In walks Tony Stark. You know him as Iron Man. Played by Robert Downey Jr.
This is Robert Downey Jr‘s second appearance in the MCU. We last saw him in Iron Man (2008).
And that’s the end!
What did we think?
This is definitely the MCU’s problem child, mainly because the MCU was still trying to work out what it was. Despite the best intentions, it becomes a pretty standard superhero. As much as they try to imbue Banner with some individuality, he remains the same person at the end of the film. Compared to the ambitious slate of films to follow, this was the MCU desperately trying to fit in.
Another big problem is the CGI. It has dated badly, and feels weightless. A victim of its time, but it jars in a way that Iron Man (2008) doesn’t. That the Hulk himself doesn’t look great is a big problem. The final fight – two CGI nothings on a fake set, is a real let down.
What works is the cast. Edward Norton is actually great, and being a skinny, thoughtful man makes him very well cast. Liv Tyler is typically wonderful and emotionally raw. Tim Roth does a fine job. William Hurt brings great weight to his role, although the script gives him nothing to do, he’s yet another Marvel one note villain, evil for almost no reason.
There’s some breathtaking sequences – in particular Brazil. Norton, Letterier and Marvel all clashed over how much of the film should be Hulk, and how much should be Banner. The Hulk stuff is weak – the Banner stuff is great. Perhaps it would have been one ego too many, but Norton would have been pretty good in The Avengers.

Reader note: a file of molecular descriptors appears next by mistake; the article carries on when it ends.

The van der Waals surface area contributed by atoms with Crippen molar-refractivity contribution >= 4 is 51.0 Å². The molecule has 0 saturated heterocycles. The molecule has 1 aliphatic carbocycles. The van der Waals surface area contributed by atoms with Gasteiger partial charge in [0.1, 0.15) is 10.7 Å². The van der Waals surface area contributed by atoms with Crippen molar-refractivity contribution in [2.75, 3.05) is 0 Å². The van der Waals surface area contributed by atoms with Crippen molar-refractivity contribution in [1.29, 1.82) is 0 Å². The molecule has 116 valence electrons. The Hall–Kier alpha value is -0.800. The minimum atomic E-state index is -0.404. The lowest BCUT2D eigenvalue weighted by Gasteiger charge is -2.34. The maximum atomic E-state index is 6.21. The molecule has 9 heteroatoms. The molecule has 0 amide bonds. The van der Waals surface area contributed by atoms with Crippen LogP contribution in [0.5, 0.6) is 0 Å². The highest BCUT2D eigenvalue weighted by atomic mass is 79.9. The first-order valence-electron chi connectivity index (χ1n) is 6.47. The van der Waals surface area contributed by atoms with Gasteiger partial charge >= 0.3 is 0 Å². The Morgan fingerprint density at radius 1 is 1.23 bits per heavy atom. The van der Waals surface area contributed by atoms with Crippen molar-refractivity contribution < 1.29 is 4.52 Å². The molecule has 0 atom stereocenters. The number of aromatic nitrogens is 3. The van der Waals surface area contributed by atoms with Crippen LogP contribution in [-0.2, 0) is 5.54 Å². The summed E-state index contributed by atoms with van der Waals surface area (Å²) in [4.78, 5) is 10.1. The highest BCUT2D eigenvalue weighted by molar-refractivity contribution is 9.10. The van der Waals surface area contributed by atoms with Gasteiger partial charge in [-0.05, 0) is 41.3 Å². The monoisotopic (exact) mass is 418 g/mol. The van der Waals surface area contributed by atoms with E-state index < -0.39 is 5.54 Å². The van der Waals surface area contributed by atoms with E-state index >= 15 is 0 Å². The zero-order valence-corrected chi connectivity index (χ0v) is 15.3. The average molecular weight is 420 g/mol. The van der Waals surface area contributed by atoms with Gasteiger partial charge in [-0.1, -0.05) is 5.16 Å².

This is still a good film in the end – not as memorable as Iron Man, but it does the job of saving the Hulk from the awful 2003 film. With William Hurt being cast in Captain America: Civil War, it feels like the MCU are embracing its problem child as well.
- Everything in the favelas in Brazil. Banner’s life, his ingenuity, and it looks great.
- Banner and Betty on the run. Could have watched a whole series of this.
- Love the take – the whole universities and colleges, science vibe.
- The promise of the Leader. Tim Blake Nelson does a fine job of being helpful, creepy, and not necessarily a bad guy.
- Liv Tyler. Pretty great here as she is in most things.
Not best bits
- Really, the CGI. Why do they keep putting it on the DVD covers?
- Thunderbolt Ross. What’s this guy’s motivation? Does he just hate his daughter, despite putting himself in the way of the Hulk in the flashback? If it turned out he was secretly looking for a cure for Betty or something…
- Blonsky is also just a psycho for no reason.
- Some of the Hulk jokes, like the purple paints, land pretty badly.
- Ultimately end up at the same point we started?
What did you think?